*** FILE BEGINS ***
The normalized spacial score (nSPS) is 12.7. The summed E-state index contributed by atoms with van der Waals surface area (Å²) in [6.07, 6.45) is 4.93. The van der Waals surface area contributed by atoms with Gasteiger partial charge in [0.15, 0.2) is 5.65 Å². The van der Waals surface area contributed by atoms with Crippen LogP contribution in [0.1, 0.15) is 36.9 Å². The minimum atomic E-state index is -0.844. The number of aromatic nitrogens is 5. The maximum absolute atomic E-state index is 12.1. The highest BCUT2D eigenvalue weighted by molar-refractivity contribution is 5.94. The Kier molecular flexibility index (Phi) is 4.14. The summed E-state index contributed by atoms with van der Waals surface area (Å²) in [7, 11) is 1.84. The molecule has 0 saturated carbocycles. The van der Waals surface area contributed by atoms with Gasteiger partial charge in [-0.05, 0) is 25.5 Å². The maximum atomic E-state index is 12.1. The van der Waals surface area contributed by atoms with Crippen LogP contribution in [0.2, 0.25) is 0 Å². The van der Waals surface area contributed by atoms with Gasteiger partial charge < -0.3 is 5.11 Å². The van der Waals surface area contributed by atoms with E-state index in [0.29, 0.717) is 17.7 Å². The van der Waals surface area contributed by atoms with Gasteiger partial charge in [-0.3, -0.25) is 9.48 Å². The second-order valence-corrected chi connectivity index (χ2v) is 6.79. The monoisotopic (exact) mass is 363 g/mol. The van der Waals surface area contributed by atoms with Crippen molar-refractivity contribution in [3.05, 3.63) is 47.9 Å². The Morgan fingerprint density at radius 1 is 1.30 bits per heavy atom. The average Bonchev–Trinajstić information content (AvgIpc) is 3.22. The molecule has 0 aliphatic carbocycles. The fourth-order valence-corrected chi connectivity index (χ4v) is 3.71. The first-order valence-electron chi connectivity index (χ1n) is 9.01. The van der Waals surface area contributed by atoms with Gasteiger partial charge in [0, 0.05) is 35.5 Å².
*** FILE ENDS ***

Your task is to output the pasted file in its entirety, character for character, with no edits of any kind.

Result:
The normalized spacial score (nSPS) is 12.7. The summed E-state index contributed by atoms with van der Waals surface area (Å²) in [6.07, 6.45) is 4.93. The van der Waals surface area contributed by atoms with Gasteiger partial charge in [0.15, 0.2) is 5.65 Å². The van der Waals surface area contributed by atoms with Crippen LogP contribution in [0.1, 0.15) is 36.9 Å². The minimum atomic E-state index is -0.844. The number of aromatic nitrogens is 5. The maximum absolute atomic E-state index is 12.1. The highest BCUT2D eigenvalue weighted by molar-refractivity contribution is 5.94. The Kier molecular flexibility index (Phi) is 4.14. The summed E-state index contributed by atoms with van der Waals surface area (Å²) in [7, 11) is 1.84. The molecule has 0 saturated carbocycles. The van der Waals surface area contributed by atoms with Gasteiger partial charge in [-0.05, 0) is 25.5 Å². The maximum atomic E-state index is 12.1. The van der Waals surface area contributed by atoms with Crippen LogP contribution in [0.2, 0.25) is 0 Å². The van der Waals surface area contributed by atoms with Gasteiger partial charge < -0.3 is 5.11 Å². The van der Waals surface area contributed by atoms with E-state index in [0.29, 0.717) is 17.7 Å². The van der Waals surface area contributed by atoms with Gasteiger partial charge in [-0.3, -0.25) is 9.48 Å². The second-order valence-corrected chi connectivity index (χ2v) is 6.79. The monoisotopic (exact) mass is 363 g/mol. The van der Waals surface area contributed by atoms with Crippen molar-refractivity contribution in [3.05, 3.63) is 47.9 Å². The Morgan fingerprint density at radius 1 is 1.30 bits per heavy atom. The average Bonchev–Trinajstić information content (AvgIpc) is 3.22. The molecule has 0 aliphatic carbocycles. The fourth-order valence-corrected chi connectivity index (χ4v) is 3.71. The first-order valence-electron chi connectivity index (χ1n) is 9.01. The van der Waals surface area contributed by atoms with Gasteiger partial charge in [0, 0.05) is 35.5 Å².